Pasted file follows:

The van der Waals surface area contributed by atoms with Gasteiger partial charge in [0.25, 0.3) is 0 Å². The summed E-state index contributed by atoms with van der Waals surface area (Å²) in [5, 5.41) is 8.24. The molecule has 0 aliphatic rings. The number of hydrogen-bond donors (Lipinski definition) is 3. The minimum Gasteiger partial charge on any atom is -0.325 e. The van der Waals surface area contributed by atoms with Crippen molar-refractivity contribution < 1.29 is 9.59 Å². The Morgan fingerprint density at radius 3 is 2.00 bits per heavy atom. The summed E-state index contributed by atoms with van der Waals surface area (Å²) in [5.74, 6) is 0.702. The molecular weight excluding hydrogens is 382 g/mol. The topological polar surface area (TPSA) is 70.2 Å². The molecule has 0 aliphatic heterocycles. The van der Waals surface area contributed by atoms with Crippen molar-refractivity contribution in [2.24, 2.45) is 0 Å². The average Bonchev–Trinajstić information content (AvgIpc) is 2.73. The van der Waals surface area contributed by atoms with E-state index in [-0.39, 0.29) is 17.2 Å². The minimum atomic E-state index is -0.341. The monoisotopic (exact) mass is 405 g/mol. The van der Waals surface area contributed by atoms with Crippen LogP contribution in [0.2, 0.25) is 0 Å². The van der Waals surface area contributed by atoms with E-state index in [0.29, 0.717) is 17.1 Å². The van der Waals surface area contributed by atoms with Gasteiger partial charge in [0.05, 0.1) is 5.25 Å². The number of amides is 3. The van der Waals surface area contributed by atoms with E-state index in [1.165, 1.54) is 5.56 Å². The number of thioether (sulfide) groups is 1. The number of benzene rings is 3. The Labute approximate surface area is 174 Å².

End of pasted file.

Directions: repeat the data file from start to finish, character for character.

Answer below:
The van der Waals surface area contributed by atoms with Gasteiger partial charge in [0.25, 0.3) is 0 Å². The summed E-state index contributed by atoms with van der Waals surface area (Å²) in [5, 5.41) is 8.24. The molecule has 0 aliphatic rings. The number of hydrogen-bond donors (Lipinski definition) is 3. The minimum Gasteiger partial charge on any atom is -0.325 e. The van der Waals surface area contributed by atoms with Crippen molar-refractivity contribution < 1.29 is 9.59 Å². The Morgan fingerprint density at radius 3 is 2.00 bits per heavy atom. The summed E-state index contributed by atoms with van der Waals surface area (Å²) in [5.74, 6) is 0.702. The molecular weight excluding hydrogens is 382 g/mol. The topological polar surface area (TPSA) is 70.2 Å². The molecule has 0 aliphatic heterocycles. The van der Waals surface area contributed by atoms with Crippen molar-refractivity contribution in [2.24, 2.45) is 0 Å². The average Bonchev–Trinajstić information content (AvgIpc) is 2.73. The van der Waals surface area contributed by atoms with E-state index in [-0.39, 0.29) is 17.2 Å². The minimum atomic E-state index is -0.341. The monoisotopic (exact) mass is 405 g/mol. The van der Waals surface area contributed by atoms with Crippen LogP contribution in [0.2, 0.25) is 0 Å². The van der Waals surface area contributed by atoms with E-state index in [0.29, 0.717) is 17.1 Å². The van der Waals surface area contributed by atoms with Gasteiger partial charge in [0.05, 0.1) is 5.25 Å². The number of amides is 3. The van der Waals surface area contributed by atoms with E-state index in [1.165, 1.54) is 5.56 Å². The number of thioether (sulfide) groups is 1. The number of benzene rings is 3. The Labute approximate surface area is 174 Å².